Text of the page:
News & Events

Terminating TPS for Hondurans will uproot American families

BOSTON, May 4, 2018 – Today the Trump administration announced it will end Temporary Protected Status (TPS) for Hondurans, with an 18-month delay, effective January 2020. An estimated 57,000 people across the U.S., including several hundred in Massachusetts, will face deportation.

Eva A. Millona, executive director of MIRA, issued the following statement:

“The decision to end TPS for Hondurans is not surprising, given that this administration had already deemed citizens of Sudan, Haiti, El Salvador, Nicaragua and Nepal to no longer need special protection. But the fact that this fits a pattern doesn’t make it less disturbing.

“Anyone who follows the news knows that Honduras is deeply troubled, politically unstable, racked by violence, and with a struggling economy. Indeed, nobody knows better than U.S. immigration authorities, who see the desperation of asylum-seekers arriving at our southern border every day. Honduras is in no condition to take back tens of thousands of families, or to forgo the billions of dollars in remittances that U.S.-based workers send home each year. 

“Ending TPS for Hondurans will cause real pain in our communities. Honduran TPS holders have lived here for an average of 22 years and have an estimated 53,000 U.S. citizen children. These are American lives that are being destroyed.

“We urge our Congressional delegation to stand up to this administration’s hateful agenda and advance legislation to enable TPS holders to qualify for green cards. These are hard-working people with deep roots in our country. Congress needs to step in to correct this injustice and protect immigrant families.”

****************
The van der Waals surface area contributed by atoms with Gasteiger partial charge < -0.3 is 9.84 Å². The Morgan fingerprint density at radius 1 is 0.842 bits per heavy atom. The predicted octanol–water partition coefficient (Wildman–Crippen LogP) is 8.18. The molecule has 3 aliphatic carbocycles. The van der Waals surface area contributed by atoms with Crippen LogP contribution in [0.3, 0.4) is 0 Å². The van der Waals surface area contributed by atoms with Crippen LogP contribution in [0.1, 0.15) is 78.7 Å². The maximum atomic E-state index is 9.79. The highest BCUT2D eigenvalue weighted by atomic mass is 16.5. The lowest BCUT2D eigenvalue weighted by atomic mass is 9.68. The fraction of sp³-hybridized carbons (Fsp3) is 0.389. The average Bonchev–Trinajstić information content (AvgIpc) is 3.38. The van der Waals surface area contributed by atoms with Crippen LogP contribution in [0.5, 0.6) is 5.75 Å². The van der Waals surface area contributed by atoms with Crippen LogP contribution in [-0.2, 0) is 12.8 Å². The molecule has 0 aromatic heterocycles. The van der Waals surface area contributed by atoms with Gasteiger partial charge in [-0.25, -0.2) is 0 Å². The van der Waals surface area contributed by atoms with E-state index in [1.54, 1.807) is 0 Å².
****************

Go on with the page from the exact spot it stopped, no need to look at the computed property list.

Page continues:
‘Defeating anti-immigrant amendments is not enough’

The House vote came just six days after a large demonstration by children and clergy to advocate for immigrant families.

BOSTON, April 26, 2018 – Yesterday afternoon, the Mass. House of Representatives defeated all proposed anti-immigrant amendments to the House Ways & Means budget. But the House also chose not to adopt new protections for immigrants.

Eva A. Millona, executive director of MIRA, the largest coalition in New England promoting the rights and integration of immigrants and refugees, made the following statement:

“We are relieved that the Mass. House of Representatives defeated all the anti-immigrant budget amendments that would have entangled police in civil immigration enforcement and punished cities and towns that protect immigrants.

“The strong, bipartisan roll-call vote (145 to 10) against one such proposal, Rep. Jim Lyons’ amendment #347, shows that in Massachusetts, there is no political will to enlist our police in the federal crusade against immigrants. The Supreme Judicial Court’s Lunn v. Commonwealth decision, which barred law enforcement from honoring ICE detainers, still stands.

“But defeating anti-immigrant amendments is not enough. Immigrants in our Commonwealth urgently need new legal protections. To do nothing in the face of grave injustice is unacceptable. We will continue the fight in the Senate.”

A show of strength – and a call to action at the State House

Alejandra St. GuillenAlejandra St. Guillen, director of the Boston Mayor’s Office for Immigrant Advancement, served as emcee. “Remember, this is your house,” she said – regardless of citizenship or immigration status.

The 22nd annual Immigrants’ Day at the State House was both a reckoning with the devastating impact of the Trump administration, and a reminder of the importance of state- and local-level action.